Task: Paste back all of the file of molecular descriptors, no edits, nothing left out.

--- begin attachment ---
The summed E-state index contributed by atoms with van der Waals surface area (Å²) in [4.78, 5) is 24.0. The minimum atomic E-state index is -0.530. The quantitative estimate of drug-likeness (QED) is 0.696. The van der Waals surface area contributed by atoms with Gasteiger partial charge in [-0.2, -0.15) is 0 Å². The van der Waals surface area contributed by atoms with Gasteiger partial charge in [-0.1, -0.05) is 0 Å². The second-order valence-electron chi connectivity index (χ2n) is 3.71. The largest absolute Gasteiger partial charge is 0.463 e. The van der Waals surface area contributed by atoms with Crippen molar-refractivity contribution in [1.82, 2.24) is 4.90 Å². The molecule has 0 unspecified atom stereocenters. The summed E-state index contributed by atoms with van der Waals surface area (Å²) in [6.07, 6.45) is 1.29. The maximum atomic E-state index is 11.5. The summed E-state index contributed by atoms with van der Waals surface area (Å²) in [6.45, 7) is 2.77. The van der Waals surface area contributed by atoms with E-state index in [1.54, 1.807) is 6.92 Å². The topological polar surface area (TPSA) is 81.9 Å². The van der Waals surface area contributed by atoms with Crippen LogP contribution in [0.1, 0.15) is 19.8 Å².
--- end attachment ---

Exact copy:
The summed E-state index contributed by atoms with van der Waals surface area (Å²) in [4.78, 5) is 24.0. The minimum atomic E-state index is -0.530. The quantitative estimate of drug-likeness (QED) is 0.696. The van der Waals surface area contributed by atoms with Gasteiger partial charge in [-0.2, -0.15) is 0 Å². The van der Waals surface area contributed by atoms with Gasteiger partial charge in [-0.1, -0.05) is 0 Å². The second-order valence-electron chi connectivity index (χ2n) is 3.71. The largest absolute Gasteiger partial charge is 0.463 e. The van der Waals surface area contributed by atoms with Crippen molar-refractivity contribution in [1.82, 2.24) is 4.90 Å². The molecule has 0 unspecified atom stereocenters. The summed E-state index contributed by atoms with van der Waals surface area (Å²) in [6.07, 6.45) is 1.29. The maximum atomic E-state index is 11.5. The summed E-state index contributed by atoms with van der Waals surface area (Å²) in [6.45, 7) is 2.77. The van der Waals surface area contributed by atoms with E-state index in [1.54, 1.807) is 6.92 Å². The topological polar surface area (TPSA) is 81.9 Å². The van der Waals surface area contributed by atoms with Crippen LogP contribution in [0.1, 0.15) is 19.8 Å².